Saturday, May 1, 2010

Interview with Author C Leigh Purtill

Join us as we chat with C. Leigh Purtill, author of the critically acclaimed All About Vee. Take a seat and read on as we chat with Purtill about Vee, the entire Fat Girls In LA trilogy and her literary journey as a whole.

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Leave a comment on C. Leigh Purtill's interview by June 30, 2010 and be entered to win a copy of one of the books we have available. See side panel for contest details

1) Tell us about yourself? I've been in LA for about 10 years but I still consider myself a New Yorker! I grew up on the east coast and moved around a lot and that has really informed my writing. Most of my characters are movers or otherwise fish-out-of-water like I was. I like that I've had a number of careers in my life which has also had an influence on my books. I've worked in engineering and marketing, film and television, and some other odd jobs that have given me insight into terrific characters and their worlds. Currently I write and teach ballet, which is my other great passion.

2) How long have you been writing? What drove you to pick up that pen for the first time? How long have you been writing books with plus size characters? I began writing screenplays in film school but after 5 years and 12 scripts, I couldn't come up with the high concept story I needed to break in to that end of the business. I had an idea for a story about 3 young women who moved to LA and I realized that it had to be a novel, not a script. The characters of the Vees - Veronica, Val, and Virginia- were based on seeing a woman standing on the corner in Beverly Hills who didn't look like the typical woman who would be standing there: she wasn't super skinny with designer clothes and spiky heeled Jimmy Choos. I wondered who she might be, what she might be doing in this area which was known for talent agencies - and Veronica and her friends developed from there. The book that resulted was the first I ever wrote!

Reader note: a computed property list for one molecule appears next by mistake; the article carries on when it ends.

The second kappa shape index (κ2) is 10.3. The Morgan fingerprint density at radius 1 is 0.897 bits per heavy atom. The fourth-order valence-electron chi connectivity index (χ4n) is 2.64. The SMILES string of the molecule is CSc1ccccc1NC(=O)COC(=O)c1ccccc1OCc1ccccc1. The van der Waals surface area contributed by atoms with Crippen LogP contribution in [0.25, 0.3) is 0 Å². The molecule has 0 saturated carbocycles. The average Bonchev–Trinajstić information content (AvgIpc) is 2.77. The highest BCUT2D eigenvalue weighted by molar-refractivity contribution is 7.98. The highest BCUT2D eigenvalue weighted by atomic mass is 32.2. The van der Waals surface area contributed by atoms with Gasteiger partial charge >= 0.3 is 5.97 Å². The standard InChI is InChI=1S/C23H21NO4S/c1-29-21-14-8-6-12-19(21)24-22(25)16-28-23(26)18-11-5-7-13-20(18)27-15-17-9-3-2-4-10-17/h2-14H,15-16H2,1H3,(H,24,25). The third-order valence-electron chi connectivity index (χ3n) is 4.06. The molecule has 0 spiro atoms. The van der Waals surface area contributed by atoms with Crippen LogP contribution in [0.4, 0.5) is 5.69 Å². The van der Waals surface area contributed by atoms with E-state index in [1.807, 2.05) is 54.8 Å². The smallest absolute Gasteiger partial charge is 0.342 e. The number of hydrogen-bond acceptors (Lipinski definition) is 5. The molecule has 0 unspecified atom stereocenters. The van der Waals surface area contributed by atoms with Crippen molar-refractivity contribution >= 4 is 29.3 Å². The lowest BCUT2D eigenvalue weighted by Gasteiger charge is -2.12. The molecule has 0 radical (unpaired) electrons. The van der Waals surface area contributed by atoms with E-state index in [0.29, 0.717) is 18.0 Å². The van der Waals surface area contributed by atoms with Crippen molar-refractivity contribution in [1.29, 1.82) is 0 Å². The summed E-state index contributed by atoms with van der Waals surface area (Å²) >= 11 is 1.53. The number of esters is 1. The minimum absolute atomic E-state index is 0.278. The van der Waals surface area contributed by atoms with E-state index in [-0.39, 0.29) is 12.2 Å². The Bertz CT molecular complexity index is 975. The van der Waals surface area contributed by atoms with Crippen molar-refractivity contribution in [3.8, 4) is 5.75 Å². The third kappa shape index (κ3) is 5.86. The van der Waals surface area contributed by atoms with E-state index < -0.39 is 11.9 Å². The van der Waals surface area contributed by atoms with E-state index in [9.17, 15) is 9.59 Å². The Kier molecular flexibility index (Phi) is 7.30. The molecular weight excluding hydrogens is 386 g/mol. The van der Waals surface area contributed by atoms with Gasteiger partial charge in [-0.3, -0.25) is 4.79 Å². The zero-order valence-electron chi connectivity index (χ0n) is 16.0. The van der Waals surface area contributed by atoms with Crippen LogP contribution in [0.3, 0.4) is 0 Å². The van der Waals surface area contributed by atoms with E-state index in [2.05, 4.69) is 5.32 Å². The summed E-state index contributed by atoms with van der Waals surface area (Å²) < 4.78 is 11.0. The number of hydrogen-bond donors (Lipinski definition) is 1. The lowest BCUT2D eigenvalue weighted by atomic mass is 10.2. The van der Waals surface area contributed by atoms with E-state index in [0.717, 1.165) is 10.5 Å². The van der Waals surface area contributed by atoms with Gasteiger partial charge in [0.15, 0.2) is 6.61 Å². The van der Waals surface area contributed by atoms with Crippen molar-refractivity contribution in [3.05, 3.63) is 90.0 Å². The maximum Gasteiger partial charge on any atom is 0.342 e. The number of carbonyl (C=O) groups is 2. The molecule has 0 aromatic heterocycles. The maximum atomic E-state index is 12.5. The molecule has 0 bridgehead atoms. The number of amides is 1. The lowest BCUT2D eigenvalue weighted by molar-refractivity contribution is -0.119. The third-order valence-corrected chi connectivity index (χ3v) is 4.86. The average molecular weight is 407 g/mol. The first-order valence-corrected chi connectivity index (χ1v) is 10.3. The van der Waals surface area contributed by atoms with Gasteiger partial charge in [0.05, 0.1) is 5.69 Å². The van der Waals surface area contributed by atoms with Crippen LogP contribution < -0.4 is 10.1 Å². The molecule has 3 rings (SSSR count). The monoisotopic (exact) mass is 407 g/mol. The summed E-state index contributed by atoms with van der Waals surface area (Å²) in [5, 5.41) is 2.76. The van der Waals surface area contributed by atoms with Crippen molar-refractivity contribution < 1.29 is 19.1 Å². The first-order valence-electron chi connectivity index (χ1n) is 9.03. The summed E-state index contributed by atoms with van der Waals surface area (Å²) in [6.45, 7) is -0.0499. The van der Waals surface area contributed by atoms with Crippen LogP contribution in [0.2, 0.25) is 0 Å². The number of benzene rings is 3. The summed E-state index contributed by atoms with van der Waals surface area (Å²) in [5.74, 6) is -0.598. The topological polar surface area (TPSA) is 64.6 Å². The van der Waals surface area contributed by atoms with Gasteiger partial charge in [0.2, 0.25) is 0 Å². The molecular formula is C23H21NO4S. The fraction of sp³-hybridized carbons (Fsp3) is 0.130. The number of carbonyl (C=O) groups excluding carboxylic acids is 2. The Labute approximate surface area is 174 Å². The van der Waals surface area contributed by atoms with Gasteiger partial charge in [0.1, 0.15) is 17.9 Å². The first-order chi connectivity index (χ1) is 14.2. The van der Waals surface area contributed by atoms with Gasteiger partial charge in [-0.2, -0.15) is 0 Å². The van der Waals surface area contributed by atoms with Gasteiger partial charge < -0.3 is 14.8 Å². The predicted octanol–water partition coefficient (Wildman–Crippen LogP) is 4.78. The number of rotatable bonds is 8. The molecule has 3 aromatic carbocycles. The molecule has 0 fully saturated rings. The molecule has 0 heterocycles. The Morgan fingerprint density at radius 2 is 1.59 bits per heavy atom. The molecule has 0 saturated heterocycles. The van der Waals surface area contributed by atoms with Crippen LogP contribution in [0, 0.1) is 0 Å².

3) Positive images of plus size young adults are hard to come by especially in the literary world but you have one in All About Vee. Please tell us a little about your book All About Vee? Why did you decide to write this book? Why did you choose to make Vee plus-size? VEE is the story of Veronica May, an 18 year old theater actress from Arizona who moves to LA to become a star in the movies after she learns her dead mother had attempted to do the same thing. She leaves behind 2 of her very best friends, who are also plus-size, as well as her father and his impending marriage. In LA, she finds that her weight is a major deterrent to getting work and making friends - but not in the ways that she would have expected. As a young woman, I too struggled with my weight - I have always had issues with it and when I moved to LA, I felt a little like Veronica: no matter how good I thought I looked, I was always too large and that was really amazing to me! Especially coming from a city like New York which is incredibly diverse! So in my mind, every woman in LA feels like a "fat girl." And from the responses I've gotten, there are lots of people who agree with me. :)